Long after Ambedkar’s death, the root problems that hamper Bahujan health have not changed. Bahujans are still fighting socio-economic deprivation and discrimination, stigmatisation, environmental dangers and neglect by the system. Members of the Scheduled Castes, Scheduled Tribes and Muslims have shorter life span than the upper-caste individuals not only because of their poverty and the poor environment they live in. This is also because of the discrimination they face in society.
In 2015-’16, for example, the rate of stunting (impaired growth due to malnutrition) among India’s children under the age of five was nearly 36%. In the same period, the extent of stunting among children from the Scheduled Castes and Scheduled Tribes was 40%. This was worse than the indicators of Sub-Saharan African countries, where the figure stood at 31%. However, only 26% of upper-caste children experienced similar malnourishment.
Pregnant women from the Scheduled Caste and Muslim communities are less likely to utilise antenatal services than other social groups, studies show.Lower-caste individuals receive differential treatment once their caste identity is revealed to the healthcare providers. Muslims face religious discrimination when they go to the hospitals.
The case for Bahujan health
However, since a great many Indians are now living on government assistance and probably suffering from the same diseases, why is there a need to talk about the health challenges of Bahujans separately?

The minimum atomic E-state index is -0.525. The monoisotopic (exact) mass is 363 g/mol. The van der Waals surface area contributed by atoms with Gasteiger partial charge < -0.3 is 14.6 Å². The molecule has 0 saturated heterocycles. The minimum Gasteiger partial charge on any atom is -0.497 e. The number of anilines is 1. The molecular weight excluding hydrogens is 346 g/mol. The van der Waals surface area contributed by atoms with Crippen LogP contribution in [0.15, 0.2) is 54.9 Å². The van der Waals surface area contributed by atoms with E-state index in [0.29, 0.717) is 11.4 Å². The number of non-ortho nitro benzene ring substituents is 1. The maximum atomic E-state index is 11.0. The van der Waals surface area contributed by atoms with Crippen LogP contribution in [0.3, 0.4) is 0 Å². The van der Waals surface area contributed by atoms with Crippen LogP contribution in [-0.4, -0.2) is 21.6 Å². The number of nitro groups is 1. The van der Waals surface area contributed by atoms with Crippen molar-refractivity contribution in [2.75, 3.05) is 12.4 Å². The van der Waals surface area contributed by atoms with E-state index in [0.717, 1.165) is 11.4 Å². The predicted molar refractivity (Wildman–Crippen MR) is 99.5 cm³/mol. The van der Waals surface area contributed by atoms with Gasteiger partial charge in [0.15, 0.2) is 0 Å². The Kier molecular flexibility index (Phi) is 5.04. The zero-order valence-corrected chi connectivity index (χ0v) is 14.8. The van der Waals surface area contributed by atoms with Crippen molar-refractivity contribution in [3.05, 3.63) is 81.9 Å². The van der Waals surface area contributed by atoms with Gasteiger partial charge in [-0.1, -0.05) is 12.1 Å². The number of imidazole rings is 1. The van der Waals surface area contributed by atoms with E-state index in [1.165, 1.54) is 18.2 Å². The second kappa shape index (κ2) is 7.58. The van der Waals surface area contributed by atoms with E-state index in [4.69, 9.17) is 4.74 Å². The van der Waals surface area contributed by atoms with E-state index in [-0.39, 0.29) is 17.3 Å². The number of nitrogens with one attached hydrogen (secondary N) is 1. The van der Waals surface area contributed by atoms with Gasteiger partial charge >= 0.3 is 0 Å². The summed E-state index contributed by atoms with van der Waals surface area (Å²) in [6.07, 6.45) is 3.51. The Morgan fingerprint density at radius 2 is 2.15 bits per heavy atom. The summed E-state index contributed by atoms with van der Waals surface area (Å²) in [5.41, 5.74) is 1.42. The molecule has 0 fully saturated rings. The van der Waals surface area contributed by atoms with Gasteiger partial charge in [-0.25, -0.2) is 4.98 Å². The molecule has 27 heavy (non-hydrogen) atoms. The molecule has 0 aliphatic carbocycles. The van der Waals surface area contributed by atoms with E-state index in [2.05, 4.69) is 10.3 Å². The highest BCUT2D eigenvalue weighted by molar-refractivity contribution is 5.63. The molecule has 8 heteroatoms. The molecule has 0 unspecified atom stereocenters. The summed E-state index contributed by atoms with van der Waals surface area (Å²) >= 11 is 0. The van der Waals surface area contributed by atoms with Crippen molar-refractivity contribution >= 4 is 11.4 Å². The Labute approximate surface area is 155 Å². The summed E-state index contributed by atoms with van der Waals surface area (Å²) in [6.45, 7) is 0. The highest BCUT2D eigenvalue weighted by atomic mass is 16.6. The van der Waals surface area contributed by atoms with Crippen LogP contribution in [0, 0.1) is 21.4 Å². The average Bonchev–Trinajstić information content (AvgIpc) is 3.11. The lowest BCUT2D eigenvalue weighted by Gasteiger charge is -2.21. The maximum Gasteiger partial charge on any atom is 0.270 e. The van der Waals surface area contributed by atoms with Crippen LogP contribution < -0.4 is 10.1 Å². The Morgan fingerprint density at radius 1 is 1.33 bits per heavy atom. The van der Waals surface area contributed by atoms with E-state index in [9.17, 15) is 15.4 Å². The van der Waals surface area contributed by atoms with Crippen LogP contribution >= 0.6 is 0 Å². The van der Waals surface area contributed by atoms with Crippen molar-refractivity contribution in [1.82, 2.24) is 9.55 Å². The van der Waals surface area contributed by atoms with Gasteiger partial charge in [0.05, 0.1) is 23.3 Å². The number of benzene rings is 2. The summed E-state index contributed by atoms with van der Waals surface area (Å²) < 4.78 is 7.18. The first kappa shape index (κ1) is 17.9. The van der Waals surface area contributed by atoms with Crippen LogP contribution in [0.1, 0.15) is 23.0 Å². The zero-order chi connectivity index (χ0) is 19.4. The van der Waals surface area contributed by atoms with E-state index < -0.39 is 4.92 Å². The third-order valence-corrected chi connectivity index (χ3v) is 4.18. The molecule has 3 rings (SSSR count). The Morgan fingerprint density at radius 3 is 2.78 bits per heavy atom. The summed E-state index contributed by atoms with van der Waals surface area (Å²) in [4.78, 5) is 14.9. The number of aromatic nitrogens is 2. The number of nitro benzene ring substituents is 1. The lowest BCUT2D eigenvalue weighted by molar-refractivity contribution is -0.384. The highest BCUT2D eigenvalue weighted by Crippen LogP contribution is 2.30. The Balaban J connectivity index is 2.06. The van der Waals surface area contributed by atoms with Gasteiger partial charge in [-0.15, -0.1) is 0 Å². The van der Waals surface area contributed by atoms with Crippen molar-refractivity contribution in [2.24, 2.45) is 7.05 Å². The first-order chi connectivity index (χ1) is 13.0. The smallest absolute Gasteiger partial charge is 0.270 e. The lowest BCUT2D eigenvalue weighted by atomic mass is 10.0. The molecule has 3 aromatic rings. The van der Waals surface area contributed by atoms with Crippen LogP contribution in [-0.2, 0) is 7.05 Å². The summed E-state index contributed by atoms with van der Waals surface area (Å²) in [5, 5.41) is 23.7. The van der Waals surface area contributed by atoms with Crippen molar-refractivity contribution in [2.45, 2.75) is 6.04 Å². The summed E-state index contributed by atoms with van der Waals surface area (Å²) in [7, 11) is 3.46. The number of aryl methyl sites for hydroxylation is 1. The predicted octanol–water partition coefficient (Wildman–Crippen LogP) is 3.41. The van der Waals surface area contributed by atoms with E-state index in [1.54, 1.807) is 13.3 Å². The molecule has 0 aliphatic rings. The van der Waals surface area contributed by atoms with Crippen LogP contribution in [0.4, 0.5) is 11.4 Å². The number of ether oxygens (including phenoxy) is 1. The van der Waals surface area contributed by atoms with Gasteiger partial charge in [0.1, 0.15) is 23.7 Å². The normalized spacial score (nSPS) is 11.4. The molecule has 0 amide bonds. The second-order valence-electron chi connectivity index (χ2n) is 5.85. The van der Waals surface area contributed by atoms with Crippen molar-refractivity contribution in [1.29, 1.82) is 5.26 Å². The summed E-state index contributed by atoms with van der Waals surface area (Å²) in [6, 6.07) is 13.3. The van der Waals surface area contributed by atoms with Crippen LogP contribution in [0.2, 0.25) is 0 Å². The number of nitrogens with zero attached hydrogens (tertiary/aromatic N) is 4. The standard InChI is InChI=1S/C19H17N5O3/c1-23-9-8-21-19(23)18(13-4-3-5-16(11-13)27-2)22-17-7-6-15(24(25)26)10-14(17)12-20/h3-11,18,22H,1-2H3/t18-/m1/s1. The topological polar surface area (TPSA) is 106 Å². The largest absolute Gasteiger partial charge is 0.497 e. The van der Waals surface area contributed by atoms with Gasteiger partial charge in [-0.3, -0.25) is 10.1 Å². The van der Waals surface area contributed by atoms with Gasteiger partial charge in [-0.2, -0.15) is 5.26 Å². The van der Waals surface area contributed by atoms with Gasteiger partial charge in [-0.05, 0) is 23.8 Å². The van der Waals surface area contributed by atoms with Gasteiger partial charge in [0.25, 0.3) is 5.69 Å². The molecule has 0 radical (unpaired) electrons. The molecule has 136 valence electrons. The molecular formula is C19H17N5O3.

To begin with, Bahujan health challenges are India’s public health challenges. Take the example of malnutrition, child mortality or other health indicators. Despite significant progress, India lags on these health indicators on an international scale. This raises serious concerns about India’s current strategy in tackling public health challenges.
Within the country, Bahujans are disproportionately represented at the lower ends of these health indicators as shown by consecutive National Family Health Surveys . Clearly, the country is less likely to make progress on public health indicators without addressing the health needs of Bahujans.
In addition, it has been recognised that the Covid-19 pandemic has widened health inequities. In the western world, many governments have acknowledged that the pandemic has affected theirlow–income communities the most. Such data in unavailable in India, but it should not take much imagination to understand how caste- and religion-based health disparities have widened during the pandemic.